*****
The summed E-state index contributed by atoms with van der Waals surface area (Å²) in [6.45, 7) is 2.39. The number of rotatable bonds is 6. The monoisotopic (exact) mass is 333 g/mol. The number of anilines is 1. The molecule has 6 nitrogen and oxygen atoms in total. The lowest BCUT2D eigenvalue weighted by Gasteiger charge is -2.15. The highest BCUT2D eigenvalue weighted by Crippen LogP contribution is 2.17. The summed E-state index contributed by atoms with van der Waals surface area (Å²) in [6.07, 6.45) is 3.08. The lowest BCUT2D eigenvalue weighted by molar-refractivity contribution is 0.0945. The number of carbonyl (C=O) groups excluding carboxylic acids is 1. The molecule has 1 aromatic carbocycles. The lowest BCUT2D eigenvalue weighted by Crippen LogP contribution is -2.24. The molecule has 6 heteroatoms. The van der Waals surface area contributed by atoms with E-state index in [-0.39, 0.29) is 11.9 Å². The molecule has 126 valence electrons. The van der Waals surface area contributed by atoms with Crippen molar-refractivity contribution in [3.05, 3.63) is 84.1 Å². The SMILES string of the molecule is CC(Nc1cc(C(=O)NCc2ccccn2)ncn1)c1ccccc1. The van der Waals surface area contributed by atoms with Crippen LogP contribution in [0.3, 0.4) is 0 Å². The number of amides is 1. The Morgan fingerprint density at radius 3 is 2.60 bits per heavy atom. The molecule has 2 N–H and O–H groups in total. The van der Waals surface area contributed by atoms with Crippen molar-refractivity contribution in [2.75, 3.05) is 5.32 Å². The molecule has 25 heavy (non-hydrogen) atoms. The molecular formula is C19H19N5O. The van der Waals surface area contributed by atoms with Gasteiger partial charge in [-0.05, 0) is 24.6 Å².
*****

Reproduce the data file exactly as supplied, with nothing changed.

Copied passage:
The summed E-state index contributed by atoms with van der Waals surface area (Å²) in [6.45, 7) is 2.39. The number of rotatable bonds is 6. The monoisotopic (exact) mass is 333 g/mol. The number of anilines is 1. The molecule has 6 nitrogen and oxygen atoms in total. The lowest BCUT2D eigenvalue weighted by Gasteiger charge is -2.15. The highest BCUT2D eigenvalue weighted by Crippen LogP contribution is 2.17. The summed E-state index contributed by atoms with van der Waals surface area (Å²) in [6.07, 6.45) is 3.08. The lowest BCUT2D eigenvalue weighted by molar-refractivity contribution is 0.0945. The number of carbonyl (C=O) groups excluding carboxylic acids is 1. The molecule has 1 aromatic carbocycles. The lowest BCUT2D eigenvalue weighted by Crippen LogP contribution is -2.24. The molecule has 6 heteroatoms. The van der Waals surface area contributed by atoms with E-state index in [-0.39, 0.29) is 11.9 Å². The molecule has 126 valence electrons. The van der Waals surface area contributed by atoms with Crippen molar-refractivity contribution in [3.05, 3.63) is 84.1 Å². The SMILES string of the molecule is CC(Nc1cc(C(=O)NCc2ccccn2)ncn1)c1ccccc1. The van der Waals surface area contributed by atoms with Crippen LogP contribution in [0.3, 0.4) is 0 Å². The number of amides is 1. The Morgan fingerprint density at radius 3 is 2.60 bits per heavy atom. The molecule has 2 N–H and O–H groups in total. The van der Waals surface area contributed by atoms with Crippen molar-refractivity contribution in [2.75, 3.05) is 5.32 Å². The molecule has 25 heavy (non-hydrogen) atoms. The molecular formula is C19H19N5O. The van der Waals surface area contributed by atoms with Gasteiger partial charge in [-0.05, 0) is 24.6 Å².